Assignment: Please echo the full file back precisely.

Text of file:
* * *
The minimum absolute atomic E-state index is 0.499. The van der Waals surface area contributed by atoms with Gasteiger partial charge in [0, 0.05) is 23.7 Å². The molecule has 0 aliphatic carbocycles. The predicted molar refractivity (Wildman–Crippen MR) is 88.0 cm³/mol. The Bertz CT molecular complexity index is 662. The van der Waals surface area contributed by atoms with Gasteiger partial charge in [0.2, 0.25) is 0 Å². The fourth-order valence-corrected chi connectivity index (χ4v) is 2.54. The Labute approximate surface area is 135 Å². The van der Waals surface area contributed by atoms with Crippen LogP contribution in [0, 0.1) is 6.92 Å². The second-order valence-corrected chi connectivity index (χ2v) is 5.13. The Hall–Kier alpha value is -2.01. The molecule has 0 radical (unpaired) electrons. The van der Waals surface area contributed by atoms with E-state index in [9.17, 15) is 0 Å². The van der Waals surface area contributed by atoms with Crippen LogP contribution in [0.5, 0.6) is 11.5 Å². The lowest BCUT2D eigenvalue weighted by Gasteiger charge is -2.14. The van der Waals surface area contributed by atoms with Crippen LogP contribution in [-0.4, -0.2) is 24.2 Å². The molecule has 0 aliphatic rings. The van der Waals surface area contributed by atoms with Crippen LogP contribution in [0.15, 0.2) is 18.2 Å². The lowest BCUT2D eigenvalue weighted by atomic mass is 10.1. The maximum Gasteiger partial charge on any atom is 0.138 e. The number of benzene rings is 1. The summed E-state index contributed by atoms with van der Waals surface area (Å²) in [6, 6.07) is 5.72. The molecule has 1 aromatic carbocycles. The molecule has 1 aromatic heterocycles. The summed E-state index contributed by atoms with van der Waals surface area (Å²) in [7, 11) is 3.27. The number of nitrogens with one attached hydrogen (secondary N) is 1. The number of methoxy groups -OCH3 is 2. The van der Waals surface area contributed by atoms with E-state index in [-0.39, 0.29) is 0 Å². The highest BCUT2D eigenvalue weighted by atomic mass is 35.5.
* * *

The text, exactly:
The minimum absolute atomic E-state index is 0.499. The van der Waals surface area contributed by atoms with Gasteiger partial charge in [0, 0.05) is 23.7 Å². The molecule has 0 aliphatic carbocycles. The predicted molar refractivity (Wildman–Crippen MR) is 88.0 cm³/mol. The Bertz CT molecular complexity index is 662. The van der Waals surface area contributed by atoms with Gasteiger partial charge in [0.2, 0.25) is 0 Å². The fourth-order valence-corrected chi connectivity index (χ4v) is 2.54. The Labute approximate surface area is 135 Å². The van der Waals surface area contributed by atoms with Crippen LogP contribution in [0, 0.1) is 6.92 Å². The second-order valence-corrected chi connectivity index (χ2v) is 5.13. The Hall–Kier alpha value is -2.01. The molecule has 0 radical (unpaired) electrons. The van der Waals surface area contributed by atoms with E-state index in [9.17, 15) is 0 Å². The van der Waals surface area contributed by atoms with Crippen LogP contribution in [0.5, 0.6) is 11.5 Å². The lowest BCUT2D eigenvalue weighted by Gasteiger charge is -2.14. The van der Waals surface area contributed by atoms with Crippen LogP contribution in [-0.4, -0.2) is 24.2 Å². The molecule has 0 aliphatic rings. The van der Waals surface area contributed by atoms with Crippen LogP contribution in [0.15, 0.2) is 18.2 Å². The lowest BCUT2D eigenvalue weighted by atomic mass is 10.1. The maximum Gasteiger partial charge on any atom is 0.138 e. The number of benzene rings is 1. The summed E-state index contributed by atoms with van der Waals surface area (Å²) in [6, 6.07) is 5.72. The molecule has 1 aromatic carbocycles. The molecule has 1 aromatic heterocycles. The summed E-state index contributed by atoms with van der Waals surface area (Å²) in [7, 11) is 3.27. The number of nitrogens with one attached hydrogen (secondary N) is 1. The number of methoxy groups -OCH3 is 2. The van der Waals surface area contributed by atoms with E-state index in [-0.39, 0.29) is 0 Å². The highest BCUT2D eigenvalue weighted by atomic mass is 35.5.